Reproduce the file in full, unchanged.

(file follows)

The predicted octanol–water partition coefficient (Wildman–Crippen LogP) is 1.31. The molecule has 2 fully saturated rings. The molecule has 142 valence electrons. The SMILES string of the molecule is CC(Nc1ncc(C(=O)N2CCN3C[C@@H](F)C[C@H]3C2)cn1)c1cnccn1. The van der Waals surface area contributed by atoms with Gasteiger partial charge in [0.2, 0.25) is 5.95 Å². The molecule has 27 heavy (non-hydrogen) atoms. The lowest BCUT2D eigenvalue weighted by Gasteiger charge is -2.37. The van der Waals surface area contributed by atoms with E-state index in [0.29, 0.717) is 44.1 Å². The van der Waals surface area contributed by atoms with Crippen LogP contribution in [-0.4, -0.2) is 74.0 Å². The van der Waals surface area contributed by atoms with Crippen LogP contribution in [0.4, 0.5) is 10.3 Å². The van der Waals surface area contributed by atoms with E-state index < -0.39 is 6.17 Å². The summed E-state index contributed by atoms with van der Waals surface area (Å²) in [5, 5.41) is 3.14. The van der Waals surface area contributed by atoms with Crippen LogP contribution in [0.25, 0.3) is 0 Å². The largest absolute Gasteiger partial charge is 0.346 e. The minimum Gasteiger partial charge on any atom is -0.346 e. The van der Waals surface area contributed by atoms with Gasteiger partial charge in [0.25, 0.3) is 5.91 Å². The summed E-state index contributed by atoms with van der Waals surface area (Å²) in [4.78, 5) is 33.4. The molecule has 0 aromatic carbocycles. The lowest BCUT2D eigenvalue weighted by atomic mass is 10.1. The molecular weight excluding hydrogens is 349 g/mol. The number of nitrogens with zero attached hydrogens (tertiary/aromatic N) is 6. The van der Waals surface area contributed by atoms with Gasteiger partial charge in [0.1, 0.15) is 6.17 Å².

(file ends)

The predicted octanol–water partition coefficient (Wildman–Crippen LogP) is 1.31. The molecule has 2 fully saturated rings. The molecule has 142 valence electrons. The SMILES string of the molecule is CC(Nc1ncc(C(=O)N2CCN3C[C@@H](F)C[C@H]3C2)cn1)c1cnccn1. The van der Waals surface area contributed by atoms with Gasteiger partial charge in [0.2, 0.25) is 5.95 Å². The molecule has 27 heavy (non-hydrogen) atoms. The lowest BCUT2D eigenvalue weighted by Gasteiger charge is -2.37. The van der Waals surface area contributed by atoms with E-state index in [0.29, 0.717) is 44.1 Å². The van der Waals surface area contributed by atoms with Crippen LogP contribution in [-0.4, -0.2) is 74.0 Å². The van der Waals surface area contributed by atoms with Crippen LogP contribution in [0.4, 0.5) is 10.3 Å². The van der Waals surface area contributed by atoms with E-state index < -0.39 is 6.17 Å². The summed E-state index contributed by atoms with van der Waals surface area (Å²) in [5, 5.41) is 3.14. The van der Waals surface area contributed by atoms with Crippen LogP contribution in [0.25, 0.3) is 0 Å². The largest absolute Gasteiger partial charge is 0.346 e. The minimum Gasteiger partial charge on any atom is -0.346 e. The van der Waals surface area contributed by atoms with Gasteiger partial charge in [0.25, 0.3) is 5.91 Å². The summed E-state index contributed by atoms with van der Waals surface area (Å²) in [4.78, 5) is 33.4. The molecule has 0 aromatic carbocycles. The lowest BCUT2D eigenvalue weighted by atomic mass is 10.1. The molecular weight excluding hydrogens is 349 g/mol. The number of nitrogens with zero attached hydrogens (tertiary/aromatic N) is 6. The van der Waals surface area contributed by atoms with Gasteiger partial charge in [0.1, 0.15) is 6.17 Å².